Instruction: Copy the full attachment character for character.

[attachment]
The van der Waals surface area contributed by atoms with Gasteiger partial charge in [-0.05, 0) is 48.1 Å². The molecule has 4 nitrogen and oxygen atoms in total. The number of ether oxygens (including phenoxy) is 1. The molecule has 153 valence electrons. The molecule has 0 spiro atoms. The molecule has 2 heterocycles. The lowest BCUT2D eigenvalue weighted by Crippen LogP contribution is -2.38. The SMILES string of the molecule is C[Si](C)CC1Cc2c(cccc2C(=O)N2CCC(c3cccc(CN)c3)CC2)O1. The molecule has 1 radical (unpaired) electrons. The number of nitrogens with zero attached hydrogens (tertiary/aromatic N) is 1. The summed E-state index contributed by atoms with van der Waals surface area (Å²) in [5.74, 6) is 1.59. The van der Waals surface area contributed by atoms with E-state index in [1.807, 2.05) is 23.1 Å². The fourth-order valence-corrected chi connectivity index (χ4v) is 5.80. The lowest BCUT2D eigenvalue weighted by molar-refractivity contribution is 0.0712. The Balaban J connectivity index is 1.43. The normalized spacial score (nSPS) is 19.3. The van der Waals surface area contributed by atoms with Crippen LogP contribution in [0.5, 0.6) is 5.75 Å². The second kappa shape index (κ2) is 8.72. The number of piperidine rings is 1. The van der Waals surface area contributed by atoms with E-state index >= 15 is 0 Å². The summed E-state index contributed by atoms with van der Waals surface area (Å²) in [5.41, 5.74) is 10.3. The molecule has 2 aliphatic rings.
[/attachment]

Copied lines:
The van der Waals surface area contributed by atoms with Gasteiger partial charge in [-0.05, 0) is 48.1 Å². The molecule has 4 nitrogen and oxygen atoms in total. The number of ether oxygens (including phenoxy) is 1. The molecule has 153 valence electrons. The molecule has 0 spiro atoms. The molecule has 2 heterocycles. The lowest BCUT2D eigenvalue weighted by Crippen LogP contribution is -2.38. The SMILES string of the molecule is C[Si](C)CC1Cc2c(cccc2C(=O)N2CCC(c3cccc(CN)c3)CC2)O1. The molecule has 1 radical (unpaired) electrons. The number of nitrogens with zero attached hydrogens (tertiary/aromatic N) is 1. The summed E-state index contributed by atoms with van der Waals surface area (Å²) in [5.74, 6) is 1.59. The van der Waals surface area contributed by atoms with E-state index in [1.807, 2.05) is 23.1 Å². The fourth-order valence-corrected chi connectivity index (χ4v) is 5.80. The lowest BCUT2D eigenvalue weighted by molar-refractivity contribution is 0.0712. The Balaban J connectivity index is 1.43. The normalized spacial score (nSPS) is 19.3. The van der Waals surface area contributed by atoms with Crippen LogP contribution in [0.5, 0.6) is 5.75 Å². The second kappa shape index (κ2) is 8.72. The number of piperidine rings is 1. The van der Waals surface area contributed by atoms with E-state index >= 15 is 0 Å². The summed E-state index contributed by atoms with van der Waals surface area (Å²) in [5.41, 5.74) is 10.3. The molecule has 2 aliphatic rings.